ORMAN: Mr. King, it was a pleasure.

KING: Suze Orman.

And don't forget the book, "Women and Money: Owning the Power To Control Your Destiny." Also out in Spanish.

Our new pod cast is ready for downloading at or on iTunes. It's Elisabeth Hasselbeck from "The View." She'll tell us about being a new mom and life on "The View."

That's at or iTunes.

Was there a UFO sighting in Texas or not?

People saw something, but what?

Lots of controversy, lots of talking a cover-up next on LARRY KING LIVE.


UNIDENTIFIED MALE: There was no even trail of any kind of flare behind it. It was a solid object with lights.

UNIDENTIFIED MALE: All of a sudden, at one time, they all just shot off in this direction over here.

UNIDENTIFIED MALE: I can't explain it. We couldn't explain it. But it was real.



KING: We're back. Earlier this month, several people witnessed mysterious lights in the Texas skies, and we sent our cameras to Stephenville, Texas to check out their claims. This is what we learned. (BEGIN VIDEO CLIP)

UNIDENTIFIED MALE: Look off this way, we have some lights approaching us at a high rate of speed. Came within probably a mile of us, about 3,000 foot over the ground, very unusual lights, not from around here. It went past us towards Stephenville.

The lights reconfigured, turned into flames, and then it disappeared.

It came back by this way, and it had two military jets in pursuit.

UNIDENTIFIED MALE: I looked back to the Southwest and there was a very bright light. A couple of seconds later, the second light came on. The next day, a friend of mine calls, and tells me about a UFO sighting that had come over my house. I'm not saying I saw a UFO, but with all the reports from everybody else, apparently that's what I saw.

UNIDENTIFIED MALE: They came right across the sky, across the northern edge of Stephenville, Texas, which I'm two blocks from the courthouse right here. They were quite large, and moved quite slowly. They were at low altitude and made absolutely no noise at all.

They were glowing red. The lights were moving together as though they were in formation, or attached together in some way, invisibly or something, I don't know. We don't know what they were.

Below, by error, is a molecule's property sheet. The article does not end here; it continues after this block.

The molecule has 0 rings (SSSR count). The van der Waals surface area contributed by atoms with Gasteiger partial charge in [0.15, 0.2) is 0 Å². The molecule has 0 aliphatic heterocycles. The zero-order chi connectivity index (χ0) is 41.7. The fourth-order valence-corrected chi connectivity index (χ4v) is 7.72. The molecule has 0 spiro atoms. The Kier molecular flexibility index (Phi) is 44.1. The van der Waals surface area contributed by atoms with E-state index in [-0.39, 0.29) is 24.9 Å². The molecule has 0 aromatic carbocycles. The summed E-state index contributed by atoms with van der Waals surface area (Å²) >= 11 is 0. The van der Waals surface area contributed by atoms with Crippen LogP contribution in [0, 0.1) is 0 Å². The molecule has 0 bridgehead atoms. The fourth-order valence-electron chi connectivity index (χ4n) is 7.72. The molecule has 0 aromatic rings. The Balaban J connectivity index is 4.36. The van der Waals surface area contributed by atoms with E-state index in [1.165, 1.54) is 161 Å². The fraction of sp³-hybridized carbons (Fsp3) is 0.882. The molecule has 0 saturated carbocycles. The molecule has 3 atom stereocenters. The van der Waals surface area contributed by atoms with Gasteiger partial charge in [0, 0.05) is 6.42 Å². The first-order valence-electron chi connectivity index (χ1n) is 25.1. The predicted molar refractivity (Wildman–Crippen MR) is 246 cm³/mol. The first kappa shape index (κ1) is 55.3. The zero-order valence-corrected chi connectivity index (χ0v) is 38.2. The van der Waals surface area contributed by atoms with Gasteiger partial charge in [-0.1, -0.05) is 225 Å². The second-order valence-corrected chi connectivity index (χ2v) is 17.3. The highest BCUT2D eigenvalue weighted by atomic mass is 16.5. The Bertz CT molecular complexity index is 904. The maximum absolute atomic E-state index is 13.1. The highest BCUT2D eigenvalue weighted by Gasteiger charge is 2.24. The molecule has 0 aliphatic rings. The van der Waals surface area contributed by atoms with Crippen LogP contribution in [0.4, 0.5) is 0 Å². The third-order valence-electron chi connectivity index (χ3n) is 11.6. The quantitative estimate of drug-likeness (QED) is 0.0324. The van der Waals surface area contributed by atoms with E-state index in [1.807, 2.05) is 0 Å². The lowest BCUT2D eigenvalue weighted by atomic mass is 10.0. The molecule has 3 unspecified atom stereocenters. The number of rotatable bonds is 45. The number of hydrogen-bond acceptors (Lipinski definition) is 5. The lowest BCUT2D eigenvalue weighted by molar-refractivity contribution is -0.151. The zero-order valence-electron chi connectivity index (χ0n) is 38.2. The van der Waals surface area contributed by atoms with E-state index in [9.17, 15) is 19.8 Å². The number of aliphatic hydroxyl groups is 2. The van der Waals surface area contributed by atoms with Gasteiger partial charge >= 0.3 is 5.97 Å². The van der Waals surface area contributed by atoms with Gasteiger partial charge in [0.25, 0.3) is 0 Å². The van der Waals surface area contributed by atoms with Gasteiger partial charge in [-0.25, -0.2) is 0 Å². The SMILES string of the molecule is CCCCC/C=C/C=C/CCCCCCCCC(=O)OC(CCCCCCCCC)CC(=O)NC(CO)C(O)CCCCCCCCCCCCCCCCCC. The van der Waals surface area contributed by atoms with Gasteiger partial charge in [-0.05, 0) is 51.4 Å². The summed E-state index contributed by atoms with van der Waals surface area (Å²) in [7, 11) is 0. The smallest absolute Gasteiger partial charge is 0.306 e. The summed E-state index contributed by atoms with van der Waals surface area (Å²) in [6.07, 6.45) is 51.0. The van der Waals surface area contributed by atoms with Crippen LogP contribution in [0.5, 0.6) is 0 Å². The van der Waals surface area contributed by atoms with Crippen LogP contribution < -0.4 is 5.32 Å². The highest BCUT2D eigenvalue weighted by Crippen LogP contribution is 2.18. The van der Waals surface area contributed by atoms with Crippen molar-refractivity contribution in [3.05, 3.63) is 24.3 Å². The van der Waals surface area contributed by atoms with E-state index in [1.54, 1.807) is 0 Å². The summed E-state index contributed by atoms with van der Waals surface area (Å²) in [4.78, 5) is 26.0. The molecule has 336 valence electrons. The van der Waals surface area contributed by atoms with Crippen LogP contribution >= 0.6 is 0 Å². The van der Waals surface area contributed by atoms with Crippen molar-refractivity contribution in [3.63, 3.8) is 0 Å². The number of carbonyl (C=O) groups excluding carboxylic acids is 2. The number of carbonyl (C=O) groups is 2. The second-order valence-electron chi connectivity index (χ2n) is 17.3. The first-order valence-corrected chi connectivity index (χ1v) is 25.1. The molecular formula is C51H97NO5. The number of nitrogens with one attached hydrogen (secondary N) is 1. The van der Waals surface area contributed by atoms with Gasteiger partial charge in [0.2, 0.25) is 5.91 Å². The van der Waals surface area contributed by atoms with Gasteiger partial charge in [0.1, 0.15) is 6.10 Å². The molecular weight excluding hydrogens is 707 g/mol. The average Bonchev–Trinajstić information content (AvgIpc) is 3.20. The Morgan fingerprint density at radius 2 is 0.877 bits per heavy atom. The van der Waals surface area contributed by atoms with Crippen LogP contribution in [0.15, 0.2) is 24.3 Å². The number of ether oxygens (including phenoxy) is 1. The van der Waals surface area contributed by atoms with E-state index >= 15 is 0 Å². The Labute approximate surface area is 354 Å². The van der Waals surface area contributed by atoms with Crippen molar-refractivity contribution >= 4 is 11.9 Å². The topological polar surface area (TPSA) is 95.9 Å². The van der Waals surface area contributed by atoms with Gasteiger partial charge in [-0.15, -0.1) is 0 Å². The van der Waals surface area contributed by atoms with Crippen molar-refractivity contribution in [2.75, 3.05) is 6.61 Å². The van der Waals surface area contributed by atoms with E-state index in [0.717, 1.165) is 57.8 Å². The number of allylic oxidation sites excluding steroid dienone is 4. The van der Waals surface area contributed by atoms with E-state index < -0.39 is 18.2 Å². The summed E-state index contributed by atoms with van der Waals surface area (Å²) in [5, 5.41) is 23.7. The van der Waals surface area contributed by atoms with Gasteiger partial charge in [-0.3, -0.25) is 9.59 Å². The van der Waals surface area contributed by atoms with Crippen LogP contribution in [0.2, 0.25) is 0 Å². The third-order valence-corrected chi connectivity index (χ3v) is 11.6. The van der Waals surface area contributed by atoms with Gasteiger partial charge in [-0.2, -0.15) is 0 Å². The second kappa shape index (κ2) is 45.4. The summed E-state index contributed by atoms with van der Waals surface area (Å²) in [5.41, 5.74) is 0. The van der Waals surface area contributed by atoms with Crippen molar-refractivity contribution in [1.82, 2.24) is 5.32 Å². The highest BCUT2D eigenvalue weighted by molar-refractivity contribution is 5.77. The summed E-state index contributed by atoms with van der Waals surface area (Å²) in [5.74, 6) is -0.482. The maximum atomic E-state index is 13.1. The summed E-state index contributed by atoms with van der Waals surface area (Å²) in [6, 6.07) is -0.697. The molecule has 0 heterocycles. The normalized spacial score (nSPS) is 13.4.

KING: Originally, the Air Force said nothing was going on in the area, but now they claim they were training that night. Is that true or is this a cover up? Let's meet our panel to see what they make of this information.

Here in Los Angeles, Captain Robert Salas, the United States Air Force, retired. Back in 1967, Bob was a missile launch officer at Maelstrom Air Force Base in Montana. He says a UFO hovered over his nuclear missile sight and disabled all the missiles. He wrote a book about it called "Faded Giant." In Washington, James Fox, the documentary filmmaker of "Out of the Blue." and in San Francisco, Michael Shermer, the publisher of "Skeptic Magazine," author of a new book titled "The Mind of the Market."

I know you weren't involved in this, captain, but does this story surprise you?

CAPT. ROBERT SALAS (RET), UNITED STATES AIR FORCE: It does not surprise me at all. Seems like every time there's a credible UFO story out there that involves the Air Force, the Air Force has some kind of reason to discredit it. Certainly, that was the case in my story, also.

KING: We're now also joined by Sergeant Jim Penniston, United States Air Force, retired, as is Captain Salas. He was a Woodbridge security supervisor at the Brentwaters Woodbridge Base. He said he sat with a UFO on the ground for 45 minutes before it hovered over him and shot into the air. Why weren't you taken seriously, sergeant?

SGT. JIM PENNISTON (RET), UNITED STATES AIR FORCE: Well, I believe that at the time, we were taken very seriously, just that I think the Air Force wanted to go ahead and make sure that they had a handle on the situation.